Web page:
A static site generator
A static site generator, powers marcyes.com
You run bang from the command line:
$ bang command --project-dir=...
A bang site can have any folder structure and bang will check each folder for a markdown (extension .md) file, if it finds one named index.md it will not treat it like a blog post but just compile the folder to an index.html file. If it finds a markdown file with any other name, then it is considered a blog post with the file’s name being the title. So, it basically uses this structure for its posts, so if you have this file structure:
project-dir/ input/ 2014/ 001-this-is-the-slug/ This is the title of the blog post.md
It would compile down to a blog post with a title This is the title of the blog post available at the uri:
Any other files (images or whatnot) will just be copied over to their respective locations.
Your project directory is where all the magic happens. It has to contain a few folders:
This is where all your blog posts go.
This is where all your Jinja templates go, they are used to compile your blog posts to their final form.
This is the default output directory when the compile command is used with no --output-dir option set.
You can add this file to configure bang when compiling:
# /project_dir/config.py name = "your site name" description = "your site description" host = "example.com"
bang includes a couple built-in plugins that you can include in your config.py file, to activate them per site:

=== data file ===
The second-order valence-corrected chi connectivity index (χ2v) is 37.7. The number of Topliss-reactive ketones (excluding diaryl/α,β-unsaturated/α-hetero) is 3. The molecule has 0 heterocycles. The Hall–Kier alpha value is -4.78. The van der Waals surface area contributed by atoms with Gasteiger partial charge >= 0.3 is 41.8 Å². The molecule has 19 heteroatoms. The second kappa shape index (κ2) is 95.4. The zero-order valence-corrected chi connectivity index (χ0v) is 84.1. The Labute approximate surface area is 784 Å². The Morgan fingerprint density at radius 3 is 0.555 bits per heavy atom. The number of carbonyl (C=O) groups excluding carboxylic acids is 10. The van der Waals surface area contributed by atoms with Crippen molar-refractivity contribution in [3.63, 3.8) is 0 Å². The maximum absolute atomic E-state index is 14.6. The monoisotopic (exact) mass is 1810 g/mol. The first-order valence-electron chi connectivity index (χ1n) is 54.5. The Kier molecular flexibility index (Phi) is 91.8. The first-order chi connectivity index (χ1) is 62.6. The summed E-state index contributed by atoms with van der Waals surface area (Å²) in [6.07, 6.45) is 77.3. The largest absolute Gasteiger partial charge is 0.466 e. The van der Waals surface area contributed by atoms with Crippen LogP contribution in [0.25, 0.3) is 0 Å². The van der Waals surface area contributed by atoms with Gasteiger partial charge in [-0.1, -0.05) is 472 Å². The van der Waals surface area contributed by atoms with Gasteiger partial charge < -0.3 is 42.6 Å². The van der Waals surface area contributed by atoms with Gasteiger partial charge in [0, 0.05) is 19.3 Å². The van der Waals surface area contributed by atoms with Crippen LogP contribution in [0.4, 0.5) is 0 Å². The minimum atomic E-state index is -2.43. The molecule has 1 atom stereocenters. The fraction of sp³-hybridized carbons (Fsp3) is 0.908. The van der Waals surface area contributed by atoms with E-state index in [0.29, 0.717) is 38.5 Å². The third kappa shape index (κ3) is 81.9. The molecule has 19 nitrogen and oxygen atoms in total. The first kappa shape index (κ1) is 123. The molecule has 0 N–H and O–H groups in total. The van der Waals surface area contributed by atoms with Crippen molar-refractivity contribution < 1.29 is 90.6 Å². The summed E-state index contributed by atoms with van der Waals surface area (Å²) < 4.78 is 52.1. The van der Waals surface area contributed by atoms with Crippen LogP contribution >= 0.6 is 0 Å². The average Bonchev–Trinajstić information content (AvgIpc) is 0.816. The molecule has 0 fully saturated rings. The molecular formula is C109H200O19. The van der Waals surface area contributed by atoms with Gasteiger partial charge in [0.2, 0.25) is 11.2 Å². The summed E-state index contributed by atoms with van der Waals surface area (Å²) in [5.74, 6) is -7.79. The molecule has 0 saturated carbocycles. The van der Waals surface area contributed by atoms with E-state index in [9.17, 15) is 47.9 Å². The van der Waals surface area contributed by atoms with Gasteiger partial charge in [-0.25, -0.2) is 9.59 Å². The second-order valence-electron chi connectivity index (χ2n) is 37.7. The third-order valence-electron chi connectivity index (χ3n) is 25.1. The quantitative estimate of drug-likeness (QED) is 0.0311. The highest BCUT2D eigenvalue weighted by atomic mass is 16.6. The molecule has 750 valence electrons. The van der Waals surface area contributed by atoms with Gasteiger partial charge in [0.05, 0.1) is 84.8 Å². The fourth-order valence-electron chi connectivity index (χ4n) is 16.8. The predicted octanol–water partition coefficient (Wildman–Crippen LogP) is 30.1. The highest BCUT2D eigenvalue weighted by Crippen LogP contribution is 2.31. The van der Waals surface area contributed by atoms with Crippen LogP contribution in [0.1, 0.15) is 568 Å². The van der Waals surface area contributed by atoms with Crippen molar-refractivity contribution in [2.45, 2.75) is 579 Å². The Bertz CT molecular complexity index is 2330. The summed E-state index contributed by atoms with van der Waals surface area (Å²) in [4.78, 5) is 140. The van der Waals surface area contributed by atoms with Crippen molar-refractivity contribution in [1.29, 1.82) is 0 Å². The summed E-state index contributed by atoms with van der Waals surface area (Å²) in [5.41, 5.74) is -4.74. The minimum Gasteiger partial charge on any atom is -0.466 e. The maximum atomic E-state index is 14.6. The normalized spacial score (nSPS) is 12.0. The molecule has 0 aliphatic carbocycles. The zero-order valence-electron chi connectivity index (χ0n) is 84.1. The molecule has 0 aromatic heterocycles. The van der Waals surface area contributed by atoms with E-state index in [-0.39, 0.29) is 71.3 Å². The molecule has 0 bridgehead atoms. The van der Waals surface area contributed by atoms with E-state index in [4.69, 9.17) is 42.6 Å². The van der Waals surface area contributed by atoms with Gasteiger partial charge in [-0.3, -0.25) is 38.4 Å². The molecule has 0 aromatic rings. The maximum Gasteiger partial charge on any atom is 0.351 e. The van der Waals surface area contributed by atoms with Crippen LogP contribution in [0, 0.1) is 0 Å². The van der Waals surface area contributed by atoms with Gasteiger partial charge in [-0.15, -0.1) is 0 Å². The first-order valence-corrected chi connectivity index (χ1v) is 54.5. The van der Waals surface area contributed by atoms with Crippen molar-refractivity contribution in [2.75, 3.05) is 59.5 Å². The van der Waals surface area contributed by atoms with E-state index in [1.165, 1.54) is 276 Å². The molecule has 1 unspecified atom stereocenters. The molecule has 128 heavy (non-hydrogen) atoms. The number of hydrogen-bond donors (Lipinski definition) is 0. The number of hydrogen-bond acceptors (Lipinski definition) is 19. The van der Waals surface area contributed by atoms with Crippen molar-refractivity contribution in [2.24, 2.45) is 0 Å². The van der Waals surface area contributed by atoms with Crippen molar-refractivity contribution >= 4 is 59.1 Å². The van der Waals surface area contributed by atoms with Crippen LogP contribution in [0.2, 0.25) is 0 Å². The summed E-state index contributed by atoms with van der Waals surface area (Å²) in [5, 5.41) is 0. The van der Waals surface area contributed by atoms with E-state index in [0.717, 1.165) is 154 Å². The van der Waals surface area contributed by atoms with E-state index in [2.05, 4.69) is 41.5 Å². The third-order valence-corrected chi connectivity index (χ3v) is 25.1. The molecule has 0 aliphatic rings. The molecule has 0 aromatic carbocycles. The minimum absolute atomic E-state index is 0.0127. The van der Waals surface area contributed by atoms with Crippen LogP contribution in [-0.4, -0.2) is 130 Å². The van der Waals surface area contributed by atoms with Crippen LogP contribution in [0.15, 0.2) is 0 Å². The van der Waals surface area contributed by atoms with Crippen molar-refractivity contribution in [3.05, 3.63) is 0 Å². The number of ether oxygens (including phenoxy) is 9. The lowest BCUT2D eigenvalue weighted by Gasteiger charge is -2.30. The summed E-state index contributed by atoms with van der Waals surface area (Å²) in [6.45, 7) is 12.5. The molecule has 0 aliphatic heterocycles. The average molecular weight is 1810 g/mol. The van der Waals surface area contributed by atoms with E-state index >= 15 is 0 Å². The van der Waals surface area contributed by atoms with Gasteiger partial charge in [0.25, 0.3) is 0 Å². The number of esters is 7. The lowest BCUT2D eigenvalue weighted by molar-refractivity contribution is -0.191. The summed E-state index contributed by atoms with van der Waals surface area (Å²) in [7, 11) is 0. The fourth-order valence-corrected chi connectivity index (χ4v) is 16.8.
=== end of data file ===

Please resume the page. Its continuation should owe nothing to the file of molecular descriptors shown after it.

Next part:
# /project_dir/config.py from bang.plugins import sitemap # to automatically generate a sitemap.xml file from bang.plugins import feed # generate an rss feed at host/feed.rss for the last 10 posts
That’s it, once they are imported they will run when they need to.
Use this to compile your project-dir/input directory to the final form in the output-dir directory.
Compile your site using the default output directory:
$ bang compile --project-dir=...
That will place the compiled output to project-dir/output, you can also move the output directory to another location:
$ bang compile --project-dir=... --output-dir=...
Use this to fire up a local server so you can see your compiled site. You can set the port with the --port flag.
$ bang server --project-dir=... --port=8000
This is designed to be used on the remote server that will host your site in a cron job, it will try and pull down the code using a git repo, if there are changes, then it will compile the new changes, since it is run in cron, you should include the full path:
$ /usr/local/bin/bang watch --project-dir=...
pip install bangtext
The folders should allow tagging with #hashtags
a project should be able to include a plugins directory (python module) that will allow customization, there should be events added around all the major things during execution (eg, a post_compiled event, a pre_compile event) that the plugins module the user adds can hook into. Not sure this needed anymore though since you can configure the plugins in your config.py file